Somewhat quietly, market expectations of inflation in the coming years have surged during the past few weeks. The five-year, five year forward inflation breakeven rate—a measure watched by the Fed—reached a low in late December of 2.13 percent but has since risen to 2.42 percent as of last Friday. This rate reflects market expectations of the average expected inflation over the five-year period that begins five years in the future. While the rate remains within striking distance of the Fed’s stated inflation target, it is clearly moving in the wrong direction. We believe that with the disinflationary process stalling, the job market still tight, and wage growth remaining elevated, any loosening of financial conditions that occurs due to improving expectations resulting from the Fed’s softened stance could force the FOMC to keep rates higher for longer, which we believe increases the odds of a recession in 2024.
Wall Street wrap
Data out last week suggests that conventional wisdom may be underestimating challenges facing the economy going forward.
Consumer spending moves higher: The latest retail sales numbers from the U.S. Census Bureau show overall retail sales in December grew 0.6 percent, doubling November’s pace of 0.3 percent. The latest data shows retail sales are up 5.6 percent on a year-over-year basis. For the full year, retail sales increased 3.2 percent. Growth was widespread, with nine of the 13 categories seeing increases. While sales figures are not adjusted for the effects of inflation, the latest numbers show that December’s surge in sales far outpaced price increases.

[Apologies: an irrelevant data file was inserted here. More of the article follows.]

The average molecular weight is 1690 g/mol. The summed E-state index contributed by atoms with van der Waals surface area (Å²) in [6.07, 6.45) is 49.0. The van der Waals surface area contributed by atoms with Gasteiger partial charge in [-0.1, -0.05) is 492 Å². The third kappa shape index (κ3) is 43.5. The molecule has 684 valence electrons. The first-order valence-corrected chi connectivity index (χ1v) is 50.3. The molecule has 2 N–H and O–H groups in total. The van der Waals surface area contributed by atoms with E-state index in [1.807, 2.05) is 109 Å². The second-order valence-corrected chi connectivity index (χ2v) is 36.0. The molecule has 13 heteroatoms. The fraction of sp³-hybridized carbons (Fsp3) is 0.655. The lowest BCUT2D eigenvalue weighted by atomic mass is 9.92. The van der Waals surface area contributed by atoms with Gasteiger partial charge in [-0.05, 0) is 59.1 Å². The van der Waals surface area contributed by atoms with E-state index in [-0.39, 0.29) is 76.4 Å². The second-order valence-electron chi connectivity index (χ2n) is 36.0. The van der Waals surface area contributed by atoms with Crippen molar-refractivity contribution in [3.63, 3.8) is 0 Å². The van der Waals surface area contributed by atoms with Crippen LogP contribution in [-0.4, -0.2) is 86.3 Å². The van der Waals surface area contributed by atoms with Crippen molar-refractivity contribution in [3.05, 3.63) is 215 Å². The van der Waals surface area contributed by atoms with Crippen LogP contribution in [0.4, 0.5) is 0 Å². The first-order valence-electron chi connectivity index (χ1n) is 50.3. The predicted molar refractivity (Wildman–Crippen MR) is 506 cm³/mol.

Beige book hints at potential easing in the job market: The latest release of the Federal Reserve’s Beige Book, which provides real-time anecdotal assessments of business conditions across the country, showed that the pace of economic growth was unchanged in the majority of the 12 Federal Reserve Districts from the prior reading. Consistent with retail data out last week, holiday shoppers provided an economic boost, with the majority of districts reporting sales meeting expectations and three districts noting that sales exceeded expectations. While retail sales provided a boost to the economy, manufacturing activity declined in most districts.
Given our belief that the tight labor market and elevated wage growth are threats to the disinflationary process, it was noteworthy that while most districts reported little change in employment levels, nearly all respondents reported one or more signs of a cooling labor market. Additionally, while the majority of districts described wage growth as moderate or modest, many respondents expected wage growth to decline over the next year.
As it pertains directly to inflation, half of all districts reported price growth, with two describing the pace as moderate. Despite rising prices, profit margins were squeezed as “increased consumer price sensitivity had forced retailers to narrow their profit margins and to push back in turn on their suppliers’ efforts to raise prices,” according to the report. Should profit margins continue to face pressures, businesses may turn to cutting payrolls to protect further erosion of margins.
Manufacturing production remains weak: Industrial production edged up 0.1 percent in December but declined at a 3.1 percent annualized rate during the fourth quarter, according to the latest data from the Federal Reserve. Manufacturing (the largest component of industrial production) also rose 0.1 percent for the month but declined 2.2 percent annualized for the quarter. Durable goods manufacturing fell 0.4 percent in December but was offset by a 0.6 percent gain for nondurable products. The latest report is consistent with other measures of manufacturing we follow and suggests that a rebound in that side of the economy has yet to materialize.